During the Democratic primary, presidential hopeful John Edwards basically endorsed this argument -- though he ultimately opposed a single-payer system.
I looked hard at single-payer. Proponents of single-payer have some very strong arguments, particularly the elimination of profit motive in a health care system. Medicare, for example, runs at 3 to 4 percent overhead compared to some insurance companies charging 30 to 40 percent profit and overhead, so I thought that there was a legitimate and strong argument for it.
This is a fair ethical consideration, regardless of its policy implications. Is it moral for individuals and businesses to profit off of illness? It seems to me that this question should be vigorously debated.
But many advocates for single-payer go further, arguing that removing the profit motive from health care will ultimately reduce costs. This is the logic behind the public option -- that, ceteris paribus, not-for-profit insurance companies will offer lower rates than for-profit insurance companies.
Is this sound economic theory?
Some advocate for single-payer, like Paul Krugman, have argued that a market-based approach to health insurance is economically irrational "because private markets for health insurance suffer from a severe case of the economic problem known as 'adverse selection,' in which bad risks drive out good." This argument -- while controversial -- is economically sensible.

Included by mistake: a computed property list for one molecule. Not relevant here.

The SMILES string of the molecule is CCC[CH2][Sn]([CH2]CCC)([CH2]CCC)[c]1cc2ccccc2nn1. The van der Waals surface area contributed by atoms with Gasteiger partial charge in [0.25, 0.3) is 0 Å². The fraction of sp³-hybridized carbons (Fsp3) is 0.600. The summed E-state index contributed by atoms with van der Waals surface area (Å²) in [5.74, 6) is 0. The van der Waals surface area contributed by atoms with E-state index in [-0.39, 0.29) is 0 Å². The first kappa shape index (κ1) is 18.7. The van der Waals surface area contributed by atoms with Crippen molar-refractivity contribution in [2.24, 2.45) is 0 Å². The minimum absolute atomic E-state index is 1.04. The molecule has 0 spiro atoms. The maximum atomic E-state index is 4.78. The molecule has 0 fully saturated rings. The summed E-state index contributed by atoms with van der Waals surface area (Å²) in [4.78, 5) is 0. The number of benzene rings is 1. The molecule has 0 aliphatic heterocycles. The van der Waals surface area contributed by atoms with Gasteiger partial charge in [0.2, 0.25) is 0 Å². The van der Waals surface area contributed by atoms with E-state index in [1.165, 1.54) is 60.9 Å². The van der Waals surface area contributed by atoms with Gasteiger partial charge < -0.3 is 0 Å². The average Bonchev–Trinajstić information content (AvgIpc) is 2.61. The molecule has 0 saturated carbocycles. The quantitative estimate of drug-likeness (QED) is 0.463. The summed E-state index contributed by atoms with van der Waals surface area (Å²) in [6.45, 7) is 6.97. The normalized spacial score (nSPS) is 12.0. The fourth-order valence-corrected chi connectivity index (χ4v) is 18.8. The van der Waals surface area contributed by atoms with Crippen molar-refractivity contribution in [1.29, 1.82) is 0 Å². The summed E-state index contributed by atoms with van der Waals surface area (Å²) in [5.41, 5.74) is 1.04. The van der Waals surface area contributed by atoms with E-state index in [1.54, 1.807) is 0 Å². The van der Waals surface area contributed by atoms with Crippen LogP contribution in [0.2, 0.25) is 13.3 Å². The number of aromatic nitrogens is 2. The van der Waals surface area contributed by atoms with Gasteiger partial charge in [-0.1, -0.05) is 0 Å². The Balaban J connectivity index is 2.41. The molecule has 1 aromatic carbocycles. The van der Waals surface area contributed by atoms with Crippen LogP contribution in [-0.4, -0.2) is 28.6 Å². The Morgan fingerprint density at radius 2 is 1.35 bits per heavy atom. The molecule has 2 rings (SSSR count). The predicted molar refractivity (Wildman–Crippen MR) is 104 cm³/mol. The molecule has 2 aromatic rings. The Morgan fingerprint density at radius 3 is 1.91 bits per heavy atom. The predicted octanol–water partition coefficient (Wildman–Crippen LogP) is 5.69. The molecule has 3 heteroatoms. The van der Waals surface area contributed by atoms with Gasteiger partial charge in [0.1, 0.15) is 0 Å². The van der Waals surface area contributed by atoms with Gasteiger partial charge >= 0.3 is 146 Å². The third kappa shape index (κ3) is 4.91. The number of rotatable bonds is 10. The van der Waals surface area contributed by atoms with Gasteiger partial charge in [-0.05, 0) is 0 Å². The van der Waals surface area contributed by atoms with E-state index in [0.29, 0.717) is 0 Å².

Krugman was careful to note:
I'm not an opponent of markets. On the contrary, I've spent a lot of my career defending their virtues. But the fact is that the free market doesn't work for health insurance, and never did. All we ever had was a patchwork, semiprivate system supported by large government subsidies.
Krugman believes that the only way to correct the problem of adverse selection is to create a single-payer system. Unfortunately, this is not the argument employed by most advocates for single-payer. Many who support a larger role for government argue that profit-seeking behavior is the primary cost driver in the health care industry.
The Obama administration, for example, has insisted that a public plan will "force waste out of the system," making the health insurance market more efficient. The clear implication is that for-profit companies are more wasteful, and that this waste drives up health care costs.
Does this argument make economic sense?
The real question in terms of economic theory is not whether certain companies are motivated by profit, but whether the market structure allows those companies to become "price makers." A single-payer system would create a new kind of market structure in the health care industry -- a government monopsony, with the power to dictate prices.
But this is not the case with the public option. Unless the public plan is given some advantage over private plans, it will not have the market power to dictate prices -- even if its motives are more altruistic.
This is the reason so many opponents of government-sponsored health care fear that the public option is a backdoor to single-payer. The argument that a public option without any financial advantages can reduce costs does not rest on sound economic principles.